Drug Development Symposium Encourages Collaborative Research

Last Updated on October 20, 2015 at 9:17 am

Originally published November 7, 2014

By Nadia M. Whitehead

UTEP News Service

Chemists, biologists and psychologists came together this fall for The University of Texas at El Paso’s first Drug Development Symposium. The event gave faculty and students the opportunity to mingle, network and learn about each other’s work, with a particular focus on the medicinal advances taking place on campus.

The idea for the October event was championed by Rachid Skouta, Ph.D., a medicinal chemist whose specialty is designing and synthesizing new drugs to fight cancer, neurodegeneration and parasites, and Karine Fenelon, Ph.D. a neuroscientist who studies the effects of drugs on neurodegenerative diseases.

Organizers of UTEP’s first annual Drug Development Symposium, from left, Theresa Valenzuela, BBRC network manager; doctoral candidates George S. Martinez and Yenni Garcia; Rachid Skouta, Ph.D., research assistant professor of biological sciences; Karine Fenelon, Ph.D., assistant professor of biological sciences; and doctoral candidates Gloria Polanco and Ellen M. Walker. Photo courtesy of Rachid Skouta

Organizers of UTEP’s first annual Drug Development Symposium are, from left, Theresa Valenzuela, BBRC network manager; doctoral candidates George S. Martinez and Yenni Garcia; Rachid Skouta, Ph.D., research assistant professor of biological sciences; Karine Fenelon, Ph.D., assistant professor of biological sciences; and doctoral candidates Gloria Polanco and Ellen M. Walker. Photo courtesy of Rachid Skouta

“There’s a big need to start bridging disciplines for drug discovery,” Skouta said. “Chemists can create specialized drugs for biologists and psychologists to then take and test in their laboratories.”

In hopes of spurring new, successful collaborations on campus and building awareness about a variety of ongoing projects, researchers from UTEP and New Mexico State University were given the chance to present their work to an interdisciplinary audience. Session topics ranged from studies on HIV and breast cancer to the production of new therapies derived from marine sources.

Director of Biotechnology Federica Pericle, Ph.D., was glad to hear about the new initiative.

“Crucial research happens at the university level,” said Pericle, who helps UTEP researchers patent their developments and create startup companies. “Many times people don’t realize how much potential innovation can occur at a university, but this basic research can eventually translate into new drugs.”

One promising study highlighted at the symposium was from the lab of Rosa Maldonado, Ph.D., a biologist who studies a disease known as cutaneous Leshmaniasis. Spread by the bite of sandflies that are infected with the parasite Leishmania, symptoms include unpleasant skin ulcers that leave scars and can cause disability.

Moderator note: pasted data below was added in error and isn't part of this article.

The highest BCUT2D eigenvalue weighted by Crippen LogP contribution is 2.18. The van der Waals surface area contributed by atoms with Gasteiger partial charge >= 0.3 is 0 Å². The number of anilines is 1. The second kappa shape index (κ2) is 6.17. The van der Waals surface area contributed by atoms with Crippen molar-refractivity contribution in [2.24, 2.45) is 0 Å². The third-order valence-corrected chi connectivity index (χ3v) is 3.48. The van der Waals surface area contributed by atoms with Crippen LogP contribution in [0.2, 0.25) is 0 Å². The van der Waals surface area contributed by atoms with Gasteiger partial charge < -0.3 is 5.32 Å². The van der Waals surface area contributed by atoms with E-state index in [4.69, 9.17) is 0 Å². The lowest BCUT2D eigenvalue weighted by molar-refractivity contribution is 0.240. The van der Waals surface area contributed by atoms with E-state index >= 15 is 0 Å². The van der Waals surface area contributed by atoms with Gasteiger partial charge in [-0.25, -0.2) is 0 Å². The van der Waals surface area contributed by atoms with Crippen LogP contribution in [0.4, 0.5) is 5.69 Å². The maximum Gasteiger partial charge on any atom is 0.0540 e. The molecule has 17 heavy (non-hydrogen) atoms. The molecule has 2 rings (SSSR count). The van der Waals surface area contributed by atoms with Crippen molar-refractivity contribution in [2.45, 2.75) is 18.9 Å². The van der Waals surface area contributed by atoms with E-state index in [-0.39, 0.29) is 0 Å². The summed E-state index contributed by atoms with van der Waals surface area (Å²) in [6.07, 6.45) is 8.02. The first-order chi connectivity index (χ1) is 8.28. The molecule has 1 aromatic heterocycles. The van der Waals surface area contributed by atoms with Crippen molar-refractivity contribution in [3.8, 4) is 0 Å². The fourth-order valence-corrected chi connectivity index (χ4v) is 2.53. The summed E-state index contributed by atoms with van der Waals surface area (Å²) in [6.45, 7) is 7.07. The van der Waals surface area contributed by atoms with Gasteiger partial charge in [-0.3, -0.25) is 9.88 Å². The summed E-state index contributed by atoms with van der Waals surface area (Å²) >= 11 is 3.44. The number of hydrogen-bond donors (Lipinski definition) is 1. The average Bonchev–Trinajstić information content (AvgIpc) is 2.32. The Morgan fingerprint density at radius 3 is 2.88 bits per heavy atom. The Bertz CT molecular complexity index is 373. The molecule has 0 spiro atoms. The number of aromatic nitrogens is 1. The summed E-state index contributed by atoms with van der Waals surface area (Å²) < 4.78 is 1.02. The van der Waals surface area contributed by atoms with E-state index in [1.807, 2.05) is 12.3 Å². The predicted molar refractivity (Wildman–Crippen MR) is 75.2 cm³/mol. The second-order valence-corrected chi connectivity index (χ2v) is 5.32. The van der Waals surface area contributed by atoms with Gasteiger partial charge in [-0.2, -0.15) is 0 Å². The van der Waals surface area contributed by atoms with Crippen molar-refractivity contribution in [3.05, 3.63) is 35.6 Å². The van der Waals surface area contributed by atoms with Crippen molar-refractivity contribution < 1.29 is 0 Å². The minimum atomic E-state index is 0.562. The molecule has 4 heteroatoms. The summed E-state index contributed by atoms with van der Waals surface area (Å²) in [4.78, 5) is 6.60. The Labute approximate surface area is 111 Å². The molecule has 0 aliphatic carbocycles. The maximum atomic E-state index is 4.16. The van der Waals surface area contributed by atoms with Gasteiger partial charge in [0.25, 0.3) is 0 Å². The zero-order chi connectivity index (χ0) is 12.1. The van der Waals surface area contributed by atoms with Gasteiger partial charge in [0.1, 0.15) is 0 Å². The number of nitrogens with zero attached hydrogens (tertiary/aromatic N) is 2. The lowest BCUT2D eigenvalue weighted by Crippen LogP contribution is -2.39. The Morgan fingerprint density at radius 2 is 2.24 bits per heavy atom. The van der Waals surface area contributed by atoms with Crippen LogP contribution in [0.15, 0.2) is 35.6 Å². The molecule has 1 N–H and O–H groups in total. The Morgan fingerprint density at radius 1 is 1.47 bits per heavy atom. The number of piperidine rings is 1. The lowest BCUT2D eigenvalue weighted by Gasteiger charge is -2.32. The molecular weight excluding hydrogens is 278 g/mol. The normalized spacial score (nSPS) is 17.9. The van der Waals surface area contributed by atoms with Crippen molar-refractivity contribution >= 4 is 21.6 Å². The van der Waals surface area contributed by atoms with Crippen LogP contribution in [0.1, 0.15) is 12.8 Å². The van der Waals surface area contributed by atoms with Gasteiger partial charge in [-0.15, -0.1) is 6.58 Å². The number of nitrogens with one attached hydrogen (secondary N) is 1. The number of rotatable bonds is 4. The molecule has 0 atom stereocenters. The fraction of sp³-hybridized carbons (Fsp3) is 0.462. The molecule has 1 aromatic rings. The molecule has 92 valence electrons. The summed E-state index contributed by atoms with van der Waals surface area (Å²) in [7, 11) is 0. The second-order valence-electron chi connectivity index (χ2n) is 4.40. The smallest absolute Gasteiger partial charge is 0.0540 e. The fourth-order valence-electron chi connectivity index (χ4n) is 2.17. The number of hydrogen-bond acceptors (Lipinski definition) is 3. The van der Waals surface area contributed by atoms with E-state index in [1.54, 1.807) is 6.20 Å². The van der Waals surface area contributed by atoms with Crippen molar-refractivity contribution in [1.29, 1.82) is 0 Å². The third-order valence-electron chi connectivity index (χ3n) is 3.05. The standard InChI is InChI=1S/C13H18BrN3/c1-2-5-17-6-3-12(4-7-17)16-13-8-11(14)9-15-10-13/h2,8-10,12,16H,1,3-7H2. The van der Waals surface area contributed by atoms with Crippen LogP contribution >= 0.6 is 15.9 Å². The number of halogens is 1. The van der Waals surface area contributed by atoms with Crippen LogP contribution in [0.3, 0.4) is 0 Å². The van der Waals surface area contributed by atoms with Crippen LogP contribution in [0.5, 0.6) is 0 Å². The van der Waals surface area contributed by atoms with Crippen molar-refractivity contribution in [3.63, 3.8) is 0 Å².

In search of a nontoxic drug that can kill the parasite, doctoral student Eva Iniguez has been testing the effectiveness of a compound created by a collaborator at New York University.

So far, the drug has been quite effective in lab tests, she said at the symposium – decreasing the size of lesions in mice by 70 percent. It also appears to be nontoxic, meaning it doesn’t cause weight loss, illness or death.

While Iniguez will continue verifying the drug’s promising effects, she’s excited to have recently begun working on Leshmaniasis with a local medicinal chemist: Skouta.

“It’s much easier to work with someone who is at the same university than in a different state,” she explained. “Rather than sending emails back and forth across the country, the process works much easier and quicker when your collaborator is on the same campus.”

Skouta hopes to design and synthesize an even better drug against the disease, and so far, the team has had some exciting preliminary data. However, the results cannot be revealed until they publish their work this December.

In the end, Iniguez was thrilled share her work at the symposium; it gave her the chance to practice her communication skills and get feedback from others.

“I think we should be doing this more often,” she said, calling the Drug Development Symposium a valuable experience. “I got some unique feedback from faculty I didn’t know about before, and I learned about other interesting experiments that are going on.”

Skouta plans to continue the event next year and hopes to expand the size of the conference by inviting more researchers from other universities across the country.

More than 100 UTEP researchers attended this year’s event. According to Skouta, several interdisciplinary collaborations were created because of it.

Some may lead to the development of a new drug.

The Drug Development Symposium on Oct. 10 was sponsored by the College of Science, the Border Biomedical Research Center and funds provided by former Professor of Biological Sciences Larry P. Jones.

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